The Path Resurgence's main gravity well thrummed throughout the station, building in power as the station's dome charged, Ca'dak tuning the growing gravity wells perfectly along the hull to capture the ion field, now an orb of pulsing light a kilometer long. The artificial intelligence waited, facing the Path Resurgence directly at the charging Gue'la ship.

"Station Master?"

Yama'nan allowed himself a smile. "Fire."

Ca'dak released the storm, a net of white blue energy of almost pure energy. It streaked across space, it's wake brightening the void as if a star had been born, burning the retinas of any unshielded eyes.

The field passed through the Gue'la squadrons effortlessly, the wave of energy overwhelming their electrical systems. Pilots wired into their ships had strokes as their brains overloaded, engine restrictors went nova and weapons fired erratically.

The field expanded to double it's size, flashing through the city-ship's void shields and directly into the hull. Next; a hundred fires sparked off, a thousand servitors exploded in their moorings. The Gue'la listed on it's axis, spinning into a tumble, end over end.

A cheer went out through the bridge, the ship and all eyes on the battle. Yama'nan waited, watching as indicator symbols painted the city-ship with system failures and blackouts. The victory did not last long.

A mere twelve seconds later, the city-ship began reactivating. Yama'nan swore, even as his crew celebrated. The experimental weapon had just seen it's first field test and; had failed. He turned to Ca'dak.


There was a horrible second that nothing happened.

And then the fusion cores planted by An'yr's team reached critical. Only five Tau would know the truth of the city-ship's death. To the fleet the Kor'O had just unleashed a powerful new weapon and destroyed the most deadly class of starship ever faced by the Empire in one shot.

A storm of atomic fire cascaded about the Gue'la ship, it's multi-kilometer long hull shaking apart, unleashing a corona of fire that raged within it's body.

Yama'nan closed his eyes. "Preliminary assumption?"

Ca'dak rumbled, "The weapon caused critical damage but did not kill the Gue'la ship. It will appear that it did so after the fusion core charges detonated."

The success of the city-ship's death would be unknown. Seemingly the Tau would have a brilliant new weapon on it's largest vessel. Rumor would turn to myth and the Empire would be safer with it's enemies believing such new power.

As the holo screens revealed the Gue'la line shattered, Yama'nan made himself content in the obvious victory.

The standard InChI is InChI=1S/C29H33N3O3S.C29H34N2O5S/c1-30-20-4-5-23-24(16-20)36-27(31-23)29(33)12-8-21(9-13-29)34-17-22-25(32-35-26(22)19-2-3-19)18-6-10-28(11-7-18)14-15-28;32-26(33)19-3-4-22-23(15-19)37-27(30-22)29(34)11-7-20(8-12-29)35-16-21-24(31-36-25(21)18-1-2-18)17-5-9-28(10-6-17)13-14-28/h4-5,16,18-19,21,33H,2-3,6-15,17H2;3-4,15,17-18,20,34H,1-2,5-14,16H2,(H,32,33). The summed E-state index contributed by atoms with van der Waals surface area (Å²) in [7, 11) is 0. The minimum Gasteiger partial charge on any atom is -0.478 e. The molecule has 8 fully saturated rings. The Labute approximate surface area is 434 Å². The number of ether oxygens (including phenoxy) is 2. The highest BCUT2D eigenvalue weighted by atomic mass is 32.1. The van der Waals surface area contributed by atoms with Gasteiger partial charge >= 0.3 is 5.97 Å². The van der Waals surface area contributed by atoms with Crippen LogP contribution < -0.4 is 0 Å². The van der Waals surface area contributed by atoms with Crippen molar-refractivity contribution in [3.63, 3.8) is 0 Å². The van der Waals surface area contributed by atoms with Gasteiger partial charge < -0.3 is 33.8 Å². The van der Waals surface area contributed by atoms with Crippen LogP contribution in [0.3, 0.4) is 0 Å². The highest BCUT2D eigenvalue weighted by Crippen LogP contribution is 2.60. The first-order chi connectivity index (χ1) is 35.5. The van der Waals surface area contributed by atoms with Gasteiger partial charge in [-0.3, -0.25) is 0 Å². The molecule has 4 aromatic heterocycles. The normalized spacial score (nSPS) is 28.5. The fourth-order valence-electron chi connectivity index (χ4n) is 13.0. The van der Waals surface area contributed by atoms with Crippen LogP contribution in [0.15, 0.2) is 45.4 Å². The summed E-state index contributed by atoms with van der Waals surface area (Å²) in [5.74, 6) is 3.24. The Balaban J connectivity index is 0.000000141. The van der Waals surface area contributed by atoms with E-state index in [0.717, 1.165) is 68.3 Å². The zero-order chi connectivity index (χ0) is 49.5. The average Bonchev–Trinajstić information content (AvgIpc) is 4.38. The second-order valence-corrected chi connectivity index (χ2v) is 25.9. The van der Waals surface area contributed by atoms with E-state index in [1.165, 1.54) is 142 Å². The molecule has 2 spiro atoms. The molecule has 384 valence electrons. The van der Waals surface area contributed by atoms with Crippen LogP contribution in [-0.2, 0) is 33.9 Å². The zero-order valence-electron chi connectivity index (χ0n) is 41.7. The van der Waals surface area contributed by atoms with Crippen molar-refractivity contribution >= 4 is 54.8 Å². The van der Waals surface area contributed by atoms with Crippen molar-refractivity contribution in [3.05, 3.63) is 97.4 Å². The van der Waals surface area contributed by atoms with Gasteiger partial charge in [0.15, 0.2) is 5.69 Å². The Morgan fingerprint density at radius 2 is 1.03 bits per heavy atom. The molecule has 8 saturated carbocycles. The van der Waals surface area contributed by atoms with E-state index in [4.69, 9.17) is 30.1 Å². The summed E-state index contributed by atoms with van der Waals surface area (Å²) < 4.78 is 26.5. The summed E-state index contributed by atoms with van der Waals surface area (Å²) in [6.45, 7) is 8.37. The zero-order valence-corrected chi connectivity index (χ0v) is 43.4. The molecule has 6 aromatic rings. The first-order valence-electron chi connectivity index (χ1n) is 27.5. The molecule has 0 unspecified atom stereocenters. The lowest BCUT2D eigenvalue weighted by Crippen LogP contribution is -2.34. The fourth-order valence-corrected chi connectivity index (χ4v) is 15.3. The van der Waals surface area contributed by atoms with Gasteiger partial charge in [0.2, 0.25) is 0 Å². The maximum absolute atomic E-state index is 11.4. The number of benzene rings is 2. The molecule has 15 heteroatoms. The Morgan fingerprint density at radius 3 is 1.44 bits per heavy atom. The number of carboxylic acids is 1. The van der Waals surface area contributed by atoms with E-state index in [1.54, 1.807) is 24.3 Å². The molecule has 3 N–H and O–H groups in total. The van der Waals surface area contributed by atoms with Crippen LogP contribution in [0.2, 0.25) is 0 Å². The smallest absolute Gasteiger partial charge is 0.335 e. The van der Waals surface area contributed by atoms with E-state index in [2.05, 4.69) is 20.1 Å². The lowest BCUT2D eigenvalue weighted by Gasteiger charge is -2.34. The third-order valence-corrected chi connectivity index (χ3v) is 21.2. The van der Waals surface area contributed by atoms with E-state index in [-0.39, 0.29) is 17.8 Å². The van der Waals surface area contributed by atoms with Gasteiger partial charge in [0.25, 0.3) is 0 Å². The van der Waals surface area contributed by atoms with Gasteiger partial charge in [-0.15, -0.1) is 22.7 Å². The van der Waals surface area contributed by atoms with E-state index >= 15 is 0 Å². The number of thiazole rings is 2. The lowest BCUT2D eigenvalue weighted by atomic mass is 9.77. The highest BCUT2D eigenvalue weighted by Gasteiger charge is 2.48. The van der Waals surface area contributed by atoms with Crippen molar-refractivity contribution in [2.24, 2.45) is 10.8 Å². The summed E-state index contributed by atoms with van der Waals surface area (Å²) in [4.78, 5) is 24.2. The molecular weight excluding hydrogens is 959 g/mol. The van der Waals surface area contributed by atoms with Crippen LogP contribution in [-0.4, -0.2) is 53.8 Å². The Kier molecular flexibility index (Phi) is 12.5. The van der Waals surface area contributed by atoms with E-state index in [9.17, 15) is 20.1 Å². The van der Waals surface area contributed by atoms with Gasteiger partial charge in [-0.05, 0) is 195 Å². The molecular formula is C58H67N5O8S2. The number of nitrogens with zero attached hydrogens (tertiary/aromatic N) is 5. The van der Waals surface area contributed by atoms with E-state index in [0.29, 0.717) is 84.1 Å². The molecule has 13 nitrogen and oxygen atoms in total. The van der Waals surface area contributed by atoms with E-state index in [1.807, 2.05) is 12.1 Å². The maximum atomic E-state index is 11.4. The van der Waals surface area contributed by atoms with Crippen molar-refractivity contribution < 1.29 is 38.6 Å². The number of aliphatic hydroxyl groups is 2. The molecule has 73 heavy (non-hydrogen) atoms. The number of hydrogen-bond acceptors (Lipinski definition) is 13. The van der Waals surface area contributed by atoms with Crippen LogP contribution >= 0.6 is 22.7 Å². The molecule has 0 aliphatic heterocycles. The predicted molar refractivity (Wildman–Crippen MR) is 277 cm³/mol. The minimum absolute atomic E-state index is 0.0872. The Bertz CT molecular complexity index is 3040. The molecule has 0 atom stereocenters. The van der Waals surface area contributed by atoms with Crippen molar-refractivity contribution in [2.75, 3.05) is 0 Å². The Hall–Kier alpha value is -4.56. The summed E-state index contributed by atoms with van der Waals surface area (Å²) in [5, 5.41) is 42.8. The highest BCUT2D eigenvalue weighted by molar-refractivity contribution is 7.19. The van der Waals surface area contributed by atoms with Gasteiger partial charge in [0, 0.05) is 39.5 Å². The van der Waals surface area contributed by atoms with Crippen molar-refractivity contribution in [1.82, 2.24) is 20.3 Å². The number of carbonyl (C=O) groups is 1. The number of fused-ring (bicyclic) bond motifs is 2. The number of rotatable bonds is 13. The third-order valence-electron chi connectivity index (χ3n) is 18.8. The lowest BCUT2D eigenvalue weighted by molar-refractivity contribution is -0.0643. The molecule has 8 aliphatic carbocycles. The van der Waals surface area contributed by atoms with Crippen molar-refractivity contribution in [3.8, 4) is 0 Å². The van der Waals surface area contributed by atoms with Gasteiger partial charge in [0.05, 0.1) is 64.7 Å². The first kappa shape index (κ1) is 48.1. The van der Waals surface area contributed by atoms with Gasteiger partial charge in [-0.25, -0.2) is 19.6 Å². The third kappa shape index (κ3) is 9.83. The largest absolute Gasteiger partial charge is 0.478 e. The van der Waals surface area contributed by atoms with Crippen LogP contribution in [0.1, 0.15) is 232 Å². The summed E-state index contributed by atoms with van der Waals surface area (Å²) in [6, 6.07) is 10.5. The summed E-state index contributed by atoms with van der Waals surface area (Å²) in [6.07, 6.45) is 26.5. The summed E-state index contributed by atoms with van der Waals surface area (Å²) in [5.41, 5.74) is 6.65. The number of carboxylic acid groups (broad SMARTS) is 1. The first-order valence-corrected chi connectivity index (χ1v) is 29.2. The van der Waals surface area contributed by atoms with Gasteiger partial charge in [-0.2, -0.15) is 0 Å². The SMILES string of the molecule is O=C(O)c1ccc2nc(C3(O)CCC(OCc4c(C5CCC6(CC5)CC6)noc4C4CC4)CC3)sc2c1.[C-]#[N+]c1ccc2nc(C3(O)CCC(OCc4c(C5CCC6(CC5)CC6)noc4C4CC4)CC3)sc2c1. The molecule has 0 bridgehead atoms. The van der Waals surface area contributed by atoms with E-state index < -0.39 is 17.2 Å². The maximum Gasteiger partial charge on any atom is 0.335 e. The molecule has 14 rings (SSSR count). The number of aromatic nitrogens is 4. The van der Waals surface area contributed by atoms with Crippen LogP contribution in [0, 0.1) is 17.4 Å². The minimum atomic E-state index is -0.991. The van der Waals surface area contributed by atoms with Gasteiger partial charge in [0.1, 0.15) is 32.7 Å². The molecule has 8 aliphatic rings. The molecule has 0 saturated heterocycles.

Last edited by Calmsword on Dec 06 2014 03:53, edited 1 time in total.
~Good Hunting

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Re: Into Silence: Latchkey

Post#22 » Dec 04 2014 09:33

I have to say that I really enjoy your writing. One slight correction however...

"And then the fusion cores planted by An'yr's team reached critical. All but five Tau knew the truth of the city-ship's death. To the fleet the Kor'O had just unleashed a powerful new weapon and destroyed the most deadly class of starship ever faced by the Empire in one shot."

This implies that all the tau, except 5 knew what happened.., other than that, love this story.

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Re: Into Silence: Latchkey

Post#23 » Feb 28 2015 09:26

(Recovering from a HD crash- gotta love 'em)

A week had passed since the Gue'la pirates had been repulsed. There had been cheering, celebrations, aboard each vessel and aboard the Path Resurgence. Such a victory had never been achieved by the Air Caste. The ability to destroy a Gue'la City class warship in a single attack was no small miracle, and the Por'Hui agents scattered throughout the population of the colonization fleet were exploiting such a victory to it's fullest. For Sol'n, it meant that he was little more than useless as interest in the future trumped any need to understand the past.

But that was the way for an Archivist, so he did not take insult as the days past without Por'El Noh'luun messaging him. He found himself wandering the Spine decks of the Path Resurgence, reading from the Bentho Histories and other articles that had originated amongst the Sha'draig colonies.

Colonized by Au'taalian artisans, warriors from Kel'shan and explorers from Vash'ya, Sha'draig was everything the Empire should have become. It's cultural center, Sha'draig itself, had been a world that had remained savage even as cities had grown from it's valleys and atop it's mountain ranges. Adaptation was the axiom of these Tau, and perhaps, it had saved them when the Y'he had darkened their skies.

Sol'n absorbed stories of brilliant new tactics incorporating technology in never before seen methods in spite of the Cadre's defeat. Just so, the Y'he had adapted to these methods, revealing a similarity between both species most Tau would, no doubt, reject.

He passed a trio of Hren as they loped by, their fist sized eyes flicking back and forth. The main hallway of the Spine was open to all species, however, Sol'n was unnerved by their sudden appearance that seemed to coincide with his thoughts. The Hren were a brutal species, new to the Empire after their diaspora fleet was discovered, lost, in the Gulf.